The on board AC charger as well as the other power electronics and the transmission share a common cooling loop. This cooling loop consists of a cooling pump and radiator. The cooling pump runs most of the time the car is turned on. This helps ensure that the temperature of all of the components is consistent as well as not too hot. When the car is turned off, the cooling pump would normally shut off. Any residual heat just decays.

If the charger is subsequently used, the coolant temperature may already be somewhat elevated so the coolant pump may start so that the AC charger receives cooling. It may already be somewhat warm since it would have been heated up by the other power subsystems.

The cooling pump does not take much energy but it is not necessary unless one of the power units is operating.

Exactly what you heard is really unknown unless you could confirm what was running when you heard the sound. You can see coolant circulating through the right hand reservoir when the power system cooling pump is running.
 

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Discussion Starter #50
If it's DC fast charging before the step down (typically ~50%), leave the car off (turning it on will activate more aggressive battery conditioning, resulting in a slower effective charging speed). If it's past the step down on 125 A or faster DCFC, feel free to turn the car on as any additional power for the battery and cabin conditioning will be drawn from the charger without affecting the effective charging speed.
Per your advice in one of your YouTube videos, I never DCFC beyond the step down. But I am willing to sacrifice some speed to protect the battery. That's my takeaway.
 

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So we know that high temperature is bad for the battery. How bad is it for the electronics? And what can we say along these lines about best practices in cold weather?
[/QUOTE]

High temp is not good for the electronics either. However it likely does not suffer as much as the battery. Low temp does not matter so much.

I try to follow the recommendations in the manual. I leave the car plugged in whenever possible. I also park the car in a protected area. This allows as much flexibility as possible for the software to do it's thing.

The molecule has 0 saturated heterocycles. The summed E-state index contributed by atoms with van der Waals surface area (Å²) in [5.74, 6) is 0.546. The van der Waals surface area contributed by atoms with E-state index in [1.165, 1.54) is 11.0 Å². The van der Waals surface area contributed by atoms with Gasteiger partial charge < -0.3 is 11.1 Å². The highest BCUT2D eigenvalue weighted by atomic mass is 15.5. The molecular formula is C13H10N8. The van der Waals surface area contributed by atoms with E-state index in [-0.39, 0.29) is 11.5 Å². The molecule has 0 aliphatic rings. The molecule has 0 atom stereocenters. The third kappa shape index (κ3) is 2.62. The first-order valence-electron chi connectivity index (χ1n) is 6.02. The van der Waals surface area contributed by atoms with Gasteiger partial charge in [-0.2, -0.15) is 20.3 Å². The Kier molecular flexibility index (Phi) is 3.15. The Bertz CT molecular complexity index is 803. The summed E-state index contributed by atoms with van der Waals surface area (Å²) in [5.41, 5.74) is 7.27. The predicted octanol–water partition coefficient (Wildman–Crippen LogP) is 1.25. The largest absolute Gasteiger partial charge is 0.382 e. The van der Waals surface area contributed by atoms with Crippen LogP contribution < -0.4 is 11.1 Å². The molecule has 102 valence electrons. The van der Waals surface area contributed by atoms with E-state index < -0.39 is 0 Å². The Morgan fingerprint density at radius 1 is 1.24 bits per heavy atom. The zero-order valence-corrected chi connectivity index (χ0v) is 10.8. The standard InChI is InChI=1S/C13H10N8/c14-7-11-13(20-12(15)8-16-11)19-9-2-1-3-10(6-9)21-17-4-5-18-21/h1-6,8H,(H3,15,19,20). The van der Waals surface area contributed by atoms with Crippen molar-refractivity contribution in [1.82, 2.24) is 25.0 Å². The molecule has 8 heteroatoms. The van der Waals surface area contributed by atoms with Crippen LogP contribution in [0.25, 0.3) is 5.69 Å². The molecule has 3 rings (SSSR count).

I also care about my comfort so If I am in the car while DCFC, I run the HVAC.
 

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Per your advice in one of your YouTube videos, I never DCFC beyond the step down. But I am willing to sacrifice some speed to protect the battery. That's my takeaway.
Hmm. Traditionally, I've tried to recommend not charging past the second step down, which is 65% to 70% battery. The reason being is, it gives the car a chance to cool the battery and you a chance to precondition the cabin. Because the Bolt EV can draw 7 to 10 kW of additional power, you're actually consuming about 45 kW from the charger from 50% to 70% and not really losing much as a result. Some of that represents energy that would be pulled from the battery when driving, which reduces your range. Finally, being able to travel 120 to 140 miles at freeway speeds (or as much as 170 to 180 miles if you're behaving yourself) between DC fast charging stops makes for a much better travel experience than having to stop every 100 to 110 miles.
 

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Discussion Starter #53
Finally, being able to travel 120 to 140 miles at freeway speeds (or as much as 170 to 180 miles if you're behaving yourself) between DC fast charging stops makes for a much better travel experience than having to stop every 100 to 110 miles.
I've been using Electrify America exclusively in trips between Georgia and Kentucky, and find that they are spaced about every 100 miles.
 

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Haha NewsCoulomb, you do have that pretty well fine tuned. That's a good idea to use the "excess" charger power after the step down to condition the cabin. Hey, you are paying for it, may as well use it. I forgot that recommendation.

That especially makes sense if you leave the car right after starting the session.

On the flip side I guess if the car is already cool/warm, it does not take all that much to just keep it at that temp if you do stay in the car. I guess it would depend on how I felt that day or what I had planned . LOL
 

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I've been using Electrify America exclusively in trips between Georgia and Kentucky, and find that they are spaced about every 100 miles.
Yes, it depends on where you are. Out West, a lot of the EA chargers are spaced about 70 miles apart, which enables Bolt EV owners to skip a number of chargers. When I was testing the 2020 Chevy Bolt EV driving from Baker, CA to Beaver, UT and back, I was able to skip over one to two EA charging sites for all but the last leg of the trip. Also, though, we tend to have more options that aren't EA, though EA is usually the only faster than 50 kW option.
 

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Haha NewsCoulomb, you do have that pretty well fine tuned. That's a good idea to use the "excess" charger power after the step down to condition the cabin. Hey, you are paying for it, may as well use it. I forgot that recommendation.

That especially makes sense if you leave the car right after starting the session.

On the flip side I guess if the car is already cool/warm, it does not take all that much to just keep it at that temp if you do stay in the car. I guess it would depend on how I felt that day or what I had planned . LOL
Yes, it's all about flexibility. For the most part, the only times I stick with my car on trips is if I'm shooting a video. Otherwise, I plug in and do whatever I have to do. Things are a bit different right now, but traditionally, I'll just plug in, go have a meal, shop, or whatever, and when I come back, it's near the step down. If I know I'm not going to return in time for the step down, I'll sometimes activate preconditioning through the MyChevy app in the meantime.